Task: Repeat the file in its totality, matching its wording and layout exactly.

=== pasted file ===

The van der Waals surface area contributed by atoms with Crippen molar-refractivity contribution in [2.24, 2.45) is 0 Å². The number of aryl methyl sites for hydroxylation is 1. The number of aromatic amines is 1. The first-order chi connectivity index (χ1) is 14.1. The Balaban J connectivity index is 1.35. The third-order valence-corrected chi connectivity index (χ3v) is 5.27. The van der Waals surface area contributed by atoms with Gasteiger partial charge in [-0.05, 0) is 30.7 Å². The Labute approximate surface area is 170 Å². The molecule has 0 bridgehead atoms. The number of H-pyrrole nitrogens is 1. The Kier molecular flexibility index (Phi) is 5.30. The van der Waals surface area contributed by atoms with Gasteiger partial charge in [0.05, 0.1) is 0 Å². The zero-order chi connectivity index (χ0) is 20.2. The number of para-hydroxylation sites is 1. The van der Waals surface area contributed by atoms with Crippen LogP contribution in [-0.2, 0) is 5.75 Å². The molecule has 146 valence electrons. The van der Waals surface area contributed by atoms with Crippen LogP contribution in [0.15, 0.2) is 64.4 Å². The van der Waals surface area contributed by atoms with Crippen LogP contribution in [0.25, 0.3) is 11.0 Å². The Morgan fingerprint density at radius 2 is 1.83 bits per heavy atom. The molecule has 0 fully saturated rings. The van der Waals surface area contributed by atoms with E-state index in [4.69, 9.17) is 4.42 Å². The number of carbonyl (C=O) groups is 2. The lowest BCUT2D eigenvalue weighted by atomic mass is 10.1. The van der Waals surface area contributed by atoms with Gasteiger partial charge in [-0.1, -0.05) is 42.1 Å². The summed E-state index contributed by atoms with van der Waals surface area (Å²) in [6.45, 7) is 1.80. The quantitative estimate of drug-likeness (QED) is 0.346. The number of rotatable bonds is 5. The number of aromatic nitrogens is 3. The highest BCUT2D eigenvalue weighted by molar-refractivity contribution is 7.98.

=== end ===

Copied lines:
The van der Waals surface area contributed by atoms with Crippen molar-refractivity contribution in [2.24, 2.45) is 0 Å². The number of aryl methyl sites for hydroxylation is 1. The number of aromatic amines is 1. The first-order chi connectivity index (χ1) is 14.1. The Balaban J connectivity index is 1.35. The third-order valence-corrected chi connectivity index (χ3v) is 5.27. The van der Waals surface area contributed by atoms with Gasteiger partial charge in [-0.05, 0) is 30.7 Å². The Labute approximate surface area is 170 Å². The molecule has 0 bridgehead atoms. The number of H-pyrrole nitrogens is 1. The Kier molecular flexibility index (Phi) is 5.30. The van der Waals surface area contributed by atoms with Gasteiger partial charge in [0.05, 0.1) is 0 Å². The zero-order chi connectivity index (χ0) is 20.2. The number of para-hydroxylation sites is 1. The van der Waals surface area contributed by atoms with Crippen LogP contribution in [-0.2, 0) is 5.75 Å². The molecule has 146 valence electrons. The van der Waals surface area contributed by atoms with Crippen LogP contribution in [0.15, 0.2) is 64.4 Å². The van der Waals surface area contributed by atoms with Crippen LogP contribution in [0.25, 0.3) is 11.0 Å². The Morgan fingerprint density at radius 2 is 1.83 bits per heavy atom. The molecule has 0 fully saturated rings. The van der Waals surface area contributed by atoms with E-state index in [4.69, 9.17) is 4.42 Å². The number of carbonyl (C=O) groups is 2. The lowest BCUT2D eigenvalue weighted by atomic mass is 10.1. The van der Waals surface area contributed by atoms with Gasteiger partial charge in [-0.1, -0.05) is 42.1 Å². The summed E-state index contributed by atoms with van der Waals surface area (Å²) in [6.45, 7) is 1.80. The quantitative estimate of drug-likeness (QED) is 0.346. The number of rotatable bonds is 5. The number of aromatic nitrogens is 3. The highest BCUT2D eigenvalue weighted by molar-refractivity contribution is 7.98.